Australia Nuclear Power: Which State Leaders Are Saying No?

Australia Nuclear Power: Which State Leaders Are Saying No?

The Federal Opposition finally unveiled what it calls a plan for nuclear energy in Australia, with seven sites marked, and with aspirations to operate the first two by 2035 and 2037. Most Australian states are saying no to the nuclear plan, and several already have bans against nuclear energy.

It’s an extremely tepid plan that was honestly embarrassing to watch get announced live on TV, without any discussions of cost (which would be gigantic compared to solar or wind with batteries at a similar scale) or any accurate timeframes.

FWIW, having a reactor functional by 2035 is a near impossibility by all accounts, whether it’s down to lifting bans at state and federal levels or building out the actual reactors. The logic of it providing “cheaper” electricity for households than renewables also doesn’t pass the sniff test.

No wonder many of Australia’s state leaders are just flat-out saying “no”. Heck, many of the state opposition leaders, most of which are Coalition parties, are also saying no. To state (sorry) the obvious, the states are kind of important if we’re going to be rolling out nuclear energy.

So, without further ado, here is every state that is saying no to the Opposition’s nuclear plan.

New South Wales

Although New South Wales already has a nuclear reactor, the one in Lucas Heights, it’s entirely dedicated to the development of medical devices. It’s not an energy generator, unlike the ones that the Opposition is proposing.

As it turns out, one reactor with a particular purpose is enough for New South Wales.

“Who’s paying for that [nuclear]? Is it just going to go on the federal government’s debt line? That’s a massive amount of money. And the truth is, we don’t have a minute to spare,” NSW Premier Chris Minns said yesterday.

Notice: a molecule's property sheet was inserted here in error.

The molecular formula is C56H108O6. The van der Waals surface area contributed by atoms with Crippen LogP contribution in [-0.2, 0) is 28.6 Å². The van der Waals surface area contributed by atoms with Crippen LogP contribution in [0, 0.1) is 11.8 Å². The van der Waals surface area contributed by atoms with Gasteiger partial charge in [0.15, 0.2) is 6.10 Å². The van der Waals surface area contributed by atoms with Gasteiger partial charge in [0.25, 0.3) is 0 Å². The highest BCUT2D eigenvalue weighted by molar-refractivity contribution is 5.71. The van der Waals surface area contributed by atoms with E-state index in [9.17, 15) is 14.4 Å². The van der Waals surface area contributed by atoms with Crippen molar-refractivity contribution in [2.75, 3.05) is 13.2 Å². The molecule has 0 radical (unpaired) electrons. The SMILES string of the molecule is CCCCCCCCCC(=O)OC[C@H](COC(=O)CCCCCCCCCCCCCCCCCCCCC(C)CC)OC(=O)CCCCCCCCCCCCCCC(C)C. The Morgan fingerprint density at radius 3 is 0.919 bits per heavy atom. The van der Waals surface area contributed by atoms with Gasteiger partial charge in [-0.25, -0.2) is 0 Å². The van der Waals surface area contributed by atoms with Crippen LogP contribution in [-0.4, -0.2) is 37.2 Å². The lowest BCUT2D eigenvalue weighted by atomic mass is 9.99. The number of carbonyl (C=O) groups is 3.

“We have to transition our energy generation from coal-fired power to another source in a very short space of time.”

Also, New South Wales has a blanket ban on nuclear energy within the state. The Uranium Mining and Nuclear Facilities (Prohibitions) Act 1986 makes that clear. The state Opposition is, however, open to lifting the ban.


Victoria’s not having a bar of nuclear either. On top of a blanket ban enforced by the Nuclear Activities (Prohibitions) Act 1983, nuclear reactors are not allowed within the state. And that’s not looking to change anytime soon.

Victorian Premier Jacinta Allen isn’t open to negotiating with the Federal Opposition on nuclear. “Nuclear energy, it’s toxic, it’s risky,” Premier Allen said.

The State Opposition didn’t sound particularly enthusiastic about it either. “We have no plans for it, but we acknowledge that a future government may initiate that discussion, I don’t think we should be foreclosing that discussion,” Opposition Leader John Pesutto said.

The Loy Yang Power Station exterior view in Victoria, Australia. Image: iStock.